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Expanding Academic and Popular Debate in World History

Patrick Manning


     History, as much as any endeavor in knowledge, necessarily encounters the conflicts in society. The unevenness and conflict accompanying the expansion of African History and then the rethinking of South African history are good examples of the process.

     A new or expanding field of study is inescapably aimed at creating a different view of the past, and therefore rattles some existing cages, but is not necessarily "radical" or "leftist." I am happy to accept the labels of "radical" and "leftist" for my own ideas if not actions. But if those terms can in some sense be applied to the earlier expansions of African History and South African History, I don't apply them to World History as it is practiced in the U.S. In my opinion, World History in the U.S. is neither the creation of the Power Elite nor a project governed by a radical, counter-hegemonic outlook. On balance, I find the prevailing outlooks among World Historians to have been moderate and perhaps even centrist, except for the insistence of these historians on exploring the past in steadily broader frames.

     On the other hand, I don't want to argue that World History in the U.S. is innocent of a political slant or that it fails to provide service to notions of American global hegemony. One can't help but notice that World History has grown especially in the U.S. in the era of its expanding and increasingly problematic global hegemony. But this is no simple matter of history as ideology. World History is also an advance in historical science, and its more comprehensive perspective is conceivably of use to many political perspectives.

     I am cautious, therefore, about the notion that World History will create good global citizens and bring about dependable world peace. Rather, I tend to believe that as World History becomes better understood, all of the old political and philosophical debates will be elevated and carried out on this new and more sophisticated terrain. Small as the gain will be, I still think it's worth it.

     The current activity that, in my opinion, can bring the biggest advance in world historical studies, is the creation and functioning of the Network of Global and World History Organizations (NOGWHISTO), bringing World Historians of every continent together on a basis of equality to share and debate their concerns about World History. This is not the place to describe NOGWHISTO and its activities in detail, but I urge world historians of every stripe to learn about this new organization and consider the impact it might have. As Trevor has emphasized, these will all be academicians, and hearing the voices of the common people or of elite global skeptics remain as steps and perhaps conflicts for the future. But I still think that globalizing professional World History will be a momentous step. That's my main point.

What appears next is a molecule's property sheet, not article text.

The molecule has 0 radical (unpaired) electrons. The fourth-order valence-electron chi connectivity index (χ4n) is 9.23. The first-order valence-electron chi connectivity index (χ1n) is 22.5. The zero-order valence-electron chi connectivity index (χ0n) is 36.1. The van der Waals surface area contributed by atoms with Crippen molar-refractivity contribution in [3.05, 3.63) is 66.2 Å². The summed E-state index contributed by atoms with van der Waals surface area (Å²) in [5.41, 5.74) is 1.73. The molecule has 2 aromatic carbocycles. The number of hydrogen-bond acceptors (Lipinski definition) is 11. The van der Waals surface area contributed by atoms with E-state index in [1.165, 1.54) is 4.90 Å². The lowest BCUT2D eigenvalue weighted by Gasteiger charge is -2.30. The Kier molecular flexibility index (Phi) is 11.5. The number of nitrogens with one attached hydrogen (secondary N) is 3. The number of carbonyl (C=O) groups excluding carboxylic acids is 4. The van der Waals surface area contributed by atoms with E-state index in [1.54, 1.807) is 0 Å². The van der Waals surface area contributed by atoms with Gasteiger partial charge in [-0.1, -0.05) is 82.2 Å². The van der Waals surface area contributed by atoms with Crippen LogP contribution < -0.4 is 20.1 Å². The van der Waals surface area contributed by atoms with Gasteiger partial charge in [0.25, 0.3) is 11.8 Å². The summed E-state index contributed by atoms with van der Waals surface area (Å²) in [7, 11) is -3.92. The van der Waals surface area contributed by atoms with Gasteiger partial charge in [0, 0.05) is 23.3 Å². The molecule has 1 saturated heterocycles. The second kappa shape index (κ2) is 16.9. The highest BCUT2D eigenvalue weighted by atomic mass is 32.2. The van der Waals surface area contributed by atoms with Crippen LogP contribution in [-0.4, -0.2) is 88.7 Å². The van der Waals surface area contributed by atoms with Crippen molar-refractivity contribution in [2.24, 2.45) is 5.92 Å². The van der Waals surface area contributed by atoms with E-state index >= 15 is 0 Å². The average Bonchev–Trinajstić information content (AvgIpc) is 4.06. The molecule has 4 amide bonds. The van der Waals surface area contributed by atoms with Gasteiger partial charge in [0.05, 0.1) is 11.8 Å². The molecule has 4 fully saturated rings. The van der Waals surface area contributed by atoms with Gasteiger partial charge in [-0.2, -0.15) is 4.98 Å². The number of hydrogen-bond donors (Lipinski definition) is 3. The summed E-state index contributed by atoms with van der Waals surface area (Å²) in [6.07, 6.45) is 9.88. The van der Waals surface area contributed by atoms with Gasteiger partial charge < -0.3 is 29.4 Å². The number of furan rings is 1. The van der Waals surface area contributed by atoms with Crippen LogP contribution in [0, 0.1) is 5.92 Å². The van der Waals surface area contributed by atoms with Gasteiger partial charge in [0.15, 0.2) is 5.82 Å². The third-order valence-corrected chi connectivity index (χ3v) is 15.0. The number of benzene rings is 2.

As a second point, I am now learning to say that I am a fan of "World History from Below." In completing my history of the African Diaspora, I realized that all the general histories of the modern world, no matter how skillful, consign black people to a few racially specific footnotes on slavery, emancipation, and civil rights. Yet black people, of African ancestry, are roughly one sixth of humanity and, in an age where we proclaim the equality of all humanity, it is simply illogical that they should be absent from the leading trends in history. The error, I think, lies in an approach to history that gives too much attention to elite initiatives and not enough to the social innovations of those outside the elite. For the African Diaspora, I traced in some detail the ways that black commoners substantially reworked popular culture in the 20th century. I think that parallel approaches can reveal central contributions of ordinary people in politics, technology, and economy.

     These points aside, I do agree with Trevor that World History, if it succeeds in expanding, will encounter new voices and social forces that will forcefully challenge existing interpretations. These interesting times will be unpleasant as often as they are exhilarating, as we debate whether we really seek "World History For Us All."

Patrick Manning is Andrew W. Mellon Professor of World History at the University of Pittsburgh. He is also president of the World History Network, Inc., a nonprofit corporation fostering research in world history. A specialist in world history and African history, his current research addresses global historiography, early human history, migration in world history, the African diaspora, and the demography of African slavery. He can be contacted at


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